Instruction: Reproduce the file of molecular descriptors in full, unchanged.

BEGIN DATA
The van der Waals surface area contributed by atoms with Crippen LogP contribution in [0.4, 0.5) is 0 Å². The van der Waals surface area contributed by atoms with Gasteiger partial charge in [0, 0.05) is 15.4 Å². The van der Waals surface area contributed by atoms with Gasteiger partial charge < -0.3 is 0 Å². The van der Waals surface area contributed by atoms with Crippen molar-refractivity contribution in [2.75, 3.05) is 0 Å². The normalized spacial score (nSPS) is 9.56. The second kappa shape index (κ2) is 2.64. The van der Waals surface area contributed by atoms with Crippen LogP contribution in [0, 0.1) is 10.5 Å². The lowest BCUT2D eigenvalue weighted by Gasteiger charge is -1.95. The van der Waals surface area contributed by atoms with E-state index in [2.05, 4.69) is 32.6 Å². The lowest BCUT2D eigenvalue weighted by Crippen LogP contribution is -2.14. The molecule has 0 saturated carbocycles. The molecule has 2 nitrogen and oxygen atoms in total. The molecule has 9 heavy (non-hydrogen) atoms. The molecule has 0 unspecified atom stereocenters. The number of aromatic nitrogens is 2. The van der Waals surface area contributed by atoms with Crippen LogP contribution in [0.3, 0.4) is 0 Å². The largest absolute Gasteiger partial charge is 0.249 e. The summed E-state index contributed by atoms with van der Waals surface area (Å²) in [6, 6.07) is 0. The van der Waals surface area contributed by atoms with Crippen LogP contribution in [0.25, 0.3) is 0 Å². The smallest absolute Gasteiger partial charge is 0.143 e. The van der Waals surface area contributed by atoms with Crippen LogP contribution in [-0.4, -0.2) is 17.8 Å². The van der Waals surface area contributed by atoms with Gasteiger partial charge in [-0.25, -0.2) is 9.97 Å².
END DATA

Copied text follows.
The van der Waals surface area contributed by atoms with Crippen LogP contribution in [0.4, 0.5) is 0 Å². The van der Waals surface area contributed by atoms with Gasteiger partial charge in [0, 0.05) is 15.4 Å². The van der Waals surface area contributed by atoms with Gasteiger partial charge < -0.3 is 0 Å². The van der Waals surface area contributed by atoms with Crippen molar-refractivity contribution in [2.75, 3.05) is 0 Å². The normalized spacial score (nSPS) is 9.56. The second kappa shape index (κ2) is 2.64. The van der Waals surface area contributed by atoms with Crippen LogP contribution in [0, 0.1) is 10.5 Å². The lowest BCUT2D eigenvalue weighted by Gasteiger charge is -1.95. The van der Waals surface area contributed by atoms with E-state index in [2.05, 4.69) is 32.6 Å². The lowest BCUT2D eigenvalue weighted by Crippen LogP contribution is -2.14. The molecule has 0 saturated carbocycles. The molecule has 2 nitrogen and oxygen atoms in total. The molecule has 9 heavy (non-hydrogen) atoms. The molecule has 0 unspecified atom stereocenters. The number of aromatic nitrogens is 2. The van der Waals surface area contributed by atoms with Crippen LogP contribution in [0.3, 0.4) is 0 Å². The largest absolute Gasteiger partial charge is 0.249 e. The summed E-state index contributed by atoms with van der Waals surface area (Å²) in [6, 6.07) is 0. The van der Waals surface area contributed by atoms with Crippen LogP contribution in [0.25, 0.3) is 0 Å². The smallest absolute Gasteiger partial charge is 0.143 e. The van der Waals surface area contributed by atoms with Crippen LogP contribution in [-0.4, -0.2) is 17.8 Å². The van der Waals surface area contributed by atoms with Gasteiger partial charge in [-0.25, -0.2) is 9.97 Å².